Teen could make national film competition

Rich Harbert

Years of filming School Committee meetings helped earn Alex Russo a shot at winning a national film competition.

But nothing could have prepared the Cedarville teen for the grueling prospect of collaborating with 10 other teens to cast, shoot, edit and produce an action movie in less than a week.

Russo, 18, spent six long, but fulfilling days last month on a crash course in film-making complete with the car crash. The result was "The Long Way Out," a 10-minute action hero film that could send Russo and his team of young filmmakers to Hollywood for the annual AFI film festival. Online viewers will decide which of nine teams of teens nationwide deserve the honor.

A 2008 graduate of Plymouth South High School, Russo has plenty of experience behind a camera. He has been working as a cameraman, broadcasting live school committee meetings since 2004. Russo also studied graphic arts in the technical studies program at Plymouth South and plans to pursue studies in media communications at Cape Cod Community College in the fall.

He heard about the film competition sponsored by Samsung Mobile and the National Guard from a friend and was one of 6,000 who applied for the 99 slots nationwide last spring.

The competition involves nine teams of 11 teens from major cities around the country. Each is required to make a movie in seven days or less.

Three teams filmed an action hero movie, three made comedies and three made dramas.

Internet voters are selecting the best of each genre this week. The overall winner will move on to the film festival in Hollywood. Winning team members will also get laptop computers and cell phones.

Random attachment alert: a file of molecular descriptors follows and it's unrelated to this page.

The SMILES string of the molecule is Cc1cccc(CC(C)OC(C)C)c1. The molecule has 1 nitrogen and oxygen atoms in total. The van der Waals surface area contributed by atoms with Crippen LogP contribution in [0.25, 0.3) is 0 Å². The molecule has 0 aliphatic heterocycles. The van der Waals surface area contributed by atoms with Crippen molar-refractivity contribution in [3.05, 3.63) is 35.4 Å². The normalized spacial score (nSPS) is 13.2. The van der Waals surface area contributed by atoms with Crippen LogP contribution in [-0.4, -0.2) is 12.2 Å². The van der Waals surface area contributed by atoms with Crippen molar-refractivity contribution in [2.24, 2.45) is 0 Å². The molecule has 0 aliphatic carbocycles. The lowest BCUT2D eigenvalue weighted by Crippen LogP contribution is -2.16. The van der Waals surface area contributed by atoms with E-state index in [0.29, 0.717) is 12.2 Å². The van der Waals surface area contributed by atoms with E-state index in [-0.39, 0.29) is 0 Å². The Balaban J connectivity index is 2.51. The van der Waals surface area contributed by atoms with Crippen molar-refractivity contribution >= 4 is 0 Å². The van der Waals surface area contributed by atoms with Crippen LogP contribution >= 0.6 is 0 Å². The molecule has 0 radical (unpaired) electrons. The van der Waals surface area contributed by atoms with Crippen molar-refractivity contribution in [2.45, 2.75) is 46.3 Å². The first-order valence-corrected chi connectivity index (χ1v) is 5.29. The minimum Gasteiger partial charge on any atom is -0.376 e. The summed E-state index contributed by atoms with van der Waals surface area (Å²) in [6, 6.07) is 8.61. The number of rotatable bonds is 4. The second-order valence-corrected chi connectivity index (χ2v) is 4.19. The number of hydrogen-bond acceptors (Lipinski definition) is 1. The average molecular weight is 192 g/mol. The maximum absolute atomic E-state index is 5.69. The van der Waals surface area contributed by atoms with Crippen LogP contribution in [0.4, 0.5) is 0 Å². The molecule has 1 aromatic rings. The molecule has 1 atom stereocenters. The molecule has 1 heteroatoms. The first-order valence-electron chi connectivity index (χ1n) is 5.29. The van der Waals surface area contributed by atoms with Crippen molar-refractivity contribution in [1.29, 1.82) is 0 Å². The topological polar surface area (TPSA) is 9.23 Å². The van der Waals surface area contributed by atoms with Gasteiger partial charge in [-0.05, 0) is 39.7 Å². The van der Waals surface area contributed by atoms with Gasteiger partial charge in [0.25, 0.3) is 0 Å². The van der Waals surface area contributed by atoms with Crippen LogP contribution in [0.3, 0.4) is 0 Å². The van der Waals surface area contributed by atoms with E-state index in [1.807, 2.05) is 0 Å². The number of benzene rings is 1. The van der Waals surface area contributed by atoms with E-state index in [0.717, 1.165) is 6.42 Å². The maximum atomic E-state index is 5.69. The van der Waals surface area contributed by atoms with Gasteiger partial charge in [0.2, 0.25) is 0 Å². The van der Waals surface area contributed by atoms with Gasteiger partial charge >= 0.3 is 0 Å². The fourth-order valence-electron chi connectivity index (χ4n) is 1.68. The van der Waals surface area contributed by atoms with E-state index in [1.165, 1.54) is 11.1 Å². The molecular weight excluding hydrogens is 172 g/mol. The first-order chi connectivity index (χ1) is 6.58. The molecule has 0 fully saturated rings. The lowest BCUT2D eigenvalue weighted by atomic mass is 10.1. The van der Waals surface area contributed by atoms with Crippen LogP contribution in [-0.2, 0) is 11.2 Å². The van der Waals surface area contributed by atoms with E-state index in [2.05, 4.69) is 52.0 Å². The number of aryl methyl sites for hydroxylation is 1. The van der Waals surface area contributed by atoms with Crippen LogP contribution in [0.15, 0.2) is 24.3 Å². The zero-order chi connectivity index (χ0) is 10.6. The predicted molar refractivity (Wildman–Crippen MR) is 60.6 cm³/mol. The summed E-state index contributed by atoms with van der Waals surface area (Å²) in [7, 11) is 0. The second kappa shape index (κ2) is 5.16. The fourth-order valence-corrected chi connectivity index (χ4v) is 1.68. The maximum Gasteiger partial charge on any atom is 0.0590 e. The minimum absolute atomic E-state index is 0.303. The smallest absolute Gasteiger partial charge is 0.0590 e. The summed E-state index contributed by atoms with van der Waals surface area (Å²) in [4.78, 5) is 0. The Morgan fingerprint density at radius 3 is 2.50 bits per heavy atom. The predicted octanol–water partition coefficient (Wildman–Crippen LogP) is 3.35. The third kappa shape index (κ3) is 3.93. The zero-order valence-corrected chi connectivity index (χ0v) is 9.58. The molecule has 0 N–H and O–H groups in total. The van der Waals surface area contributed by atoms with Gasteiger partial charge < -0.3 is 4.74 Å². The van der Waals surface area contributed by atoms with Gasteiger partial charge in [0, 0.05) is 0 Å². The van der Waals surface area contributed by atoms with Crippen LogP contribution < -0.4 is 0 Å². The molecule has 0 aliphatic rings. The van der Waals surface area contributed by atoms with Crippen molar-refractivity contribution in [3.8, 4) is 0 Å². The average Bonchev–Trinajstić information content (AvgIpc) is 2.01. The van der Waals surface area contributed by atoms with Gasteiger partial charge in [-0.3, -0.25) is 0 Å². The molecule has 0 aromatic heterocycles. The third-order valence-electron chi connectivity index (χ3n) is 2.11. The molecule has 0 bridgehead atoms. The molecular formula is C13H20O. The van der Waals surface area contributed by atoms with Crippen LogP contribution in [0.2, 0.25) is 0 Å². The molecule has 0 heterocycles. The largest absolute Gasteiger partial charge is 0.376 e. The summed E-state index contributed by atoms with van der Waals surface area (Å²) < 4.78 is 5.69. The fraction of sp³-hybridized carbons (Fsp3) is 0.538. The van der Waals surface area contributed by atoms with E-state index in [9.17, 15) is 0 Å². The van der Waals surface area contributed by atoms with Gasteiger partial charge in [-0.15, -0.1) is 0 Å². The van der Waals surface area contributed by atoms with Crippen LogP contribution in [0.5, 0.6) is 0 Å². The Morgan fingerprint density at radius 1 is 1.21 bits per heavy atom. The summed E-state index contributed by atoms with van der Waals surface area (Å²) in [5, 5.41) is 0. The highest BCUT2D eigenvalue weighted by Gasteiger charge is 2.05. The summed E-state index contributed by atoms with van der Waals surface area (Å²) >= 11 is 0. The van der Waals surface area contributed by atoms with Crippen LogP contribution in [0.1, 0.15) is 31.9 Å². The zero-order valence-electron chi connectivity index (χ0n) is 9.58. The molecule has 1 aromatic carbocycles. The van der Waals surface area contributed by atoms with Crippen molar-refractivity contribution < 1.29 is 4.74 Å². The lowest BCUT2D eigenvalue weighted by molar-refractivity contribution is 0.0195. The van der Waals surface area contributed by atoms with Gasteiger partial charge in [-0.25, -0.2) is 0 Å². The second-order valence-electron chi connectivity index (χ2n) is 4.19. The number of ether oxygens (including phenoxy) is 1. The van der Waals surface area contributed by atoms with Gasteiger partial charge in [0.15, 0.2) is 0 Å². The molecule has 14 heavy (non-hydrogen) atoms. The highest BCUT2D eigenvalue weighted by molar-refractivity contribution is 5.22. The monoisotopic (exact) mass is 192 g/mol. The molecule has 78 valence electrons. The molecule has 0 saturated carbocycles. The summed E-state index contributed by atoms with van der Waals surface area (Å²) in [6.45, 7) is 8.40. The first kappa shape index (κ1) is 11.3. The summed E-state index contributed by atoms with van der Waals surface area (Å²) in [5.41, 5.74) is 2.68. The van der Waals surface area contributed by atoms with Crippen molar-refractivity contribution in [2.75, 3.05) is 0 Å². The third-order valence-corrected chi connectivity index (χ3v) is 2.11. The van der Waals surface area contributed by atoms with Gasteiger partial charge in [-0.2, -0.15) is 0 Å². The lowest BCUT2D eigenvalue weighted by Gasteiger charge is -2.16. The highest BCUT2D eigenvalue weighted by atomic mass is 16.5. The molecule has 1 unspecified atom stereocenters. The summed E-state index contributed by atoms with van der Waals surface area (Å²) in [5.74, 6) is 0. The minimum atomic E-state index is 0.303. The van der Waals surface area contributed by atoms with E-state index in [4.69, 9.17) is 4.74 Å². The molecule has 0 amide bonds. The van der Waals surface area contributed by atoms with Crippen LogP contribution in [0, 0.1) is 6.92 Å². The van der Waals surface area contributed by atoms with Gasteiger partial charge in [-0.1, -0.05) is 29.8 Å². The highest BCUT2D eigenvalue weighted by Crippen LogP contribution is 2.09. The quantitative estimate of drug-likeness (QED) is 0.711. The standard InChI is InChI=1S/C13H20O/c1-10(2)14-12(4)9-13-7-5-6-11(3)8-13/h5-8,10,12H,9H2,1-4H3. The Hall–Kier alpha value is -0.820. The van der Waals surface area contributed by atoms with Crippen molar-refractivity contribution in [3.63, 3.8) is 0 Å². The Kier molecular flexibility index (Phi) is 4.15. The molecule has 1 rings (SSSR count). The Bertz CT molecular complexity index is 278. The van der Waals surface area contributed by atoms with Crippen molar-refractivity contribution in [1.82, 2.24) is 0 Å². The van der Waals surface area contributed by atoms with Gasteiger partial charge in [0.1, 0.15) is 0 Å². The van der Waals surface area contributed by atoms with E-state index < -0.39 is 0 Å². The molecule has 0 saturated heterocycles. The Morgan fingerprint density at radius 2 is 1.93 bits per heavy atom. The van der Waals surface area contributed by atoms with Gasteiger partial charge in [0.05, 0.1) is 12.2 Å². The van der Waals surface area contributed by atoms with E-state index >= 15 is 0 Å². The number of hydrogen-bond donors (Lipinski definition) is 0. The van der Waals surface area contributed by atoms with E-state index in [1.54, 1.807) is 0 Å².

Russo and 10 other Boston area teens made their film between July 7 and 12, working primarily from a hotel in Brookline. They worked from one of nine scripts that had previously won teen writing contests.

"The Long Way Out," the Boston entry, explores a teenage girl’s strained relationship with her stepmother amid the chaos of a hurricane.

Days one and two were dominated by casting the parts of the girl, the stepmother and the father. Day three involved working with the script and prepping for filming.

The young filmmakers shot the movie on a glorious day at Camp Edwards on Cape Cod.

“It was supposed to be during a hurricane, but the day of the shoot it was gorgeous,” Russo said. “There had never been a day so clear in Massachusetts before.”

To simulate the natural disaster, a 600-gallon National Guard fire truck sprayed load after load of water on the action. “We ran out of water so quickly. We had to stop shooting and fill up the truck at least 10 to 15 times,” Russo said.

Each of the 11 teens involved in the film got to take turns at different jobs while filming the 11 different scenes. Russo got to show off his camera work skills in the close confines of a car, just before it flips in the storm.

The end product is eight minutes of action film that ends with the heroine earning a fresh appreciation for the adults in her life.

People can view the movie as well as the eight other entries from around the country by visiting the project’s Web site – www.fresh-films.com.

Viewers can vote for their favorite movies online or by texting the word “Boston” to 95615. The initial round of voting started Thursday and ends next Wednesday.

Visitors to the Web site can also view a daily video blog made by the teen filmmakers.

Like the heroine of the film, Russo came away with a renewed appreciation.

“I learned that the film industry is a very hard industry, and you have to work together with people to get the job done,” Russo said. “It was a lot of fun meeting people with the same interests. Everyone was good-natured. It was really a lot of fun.”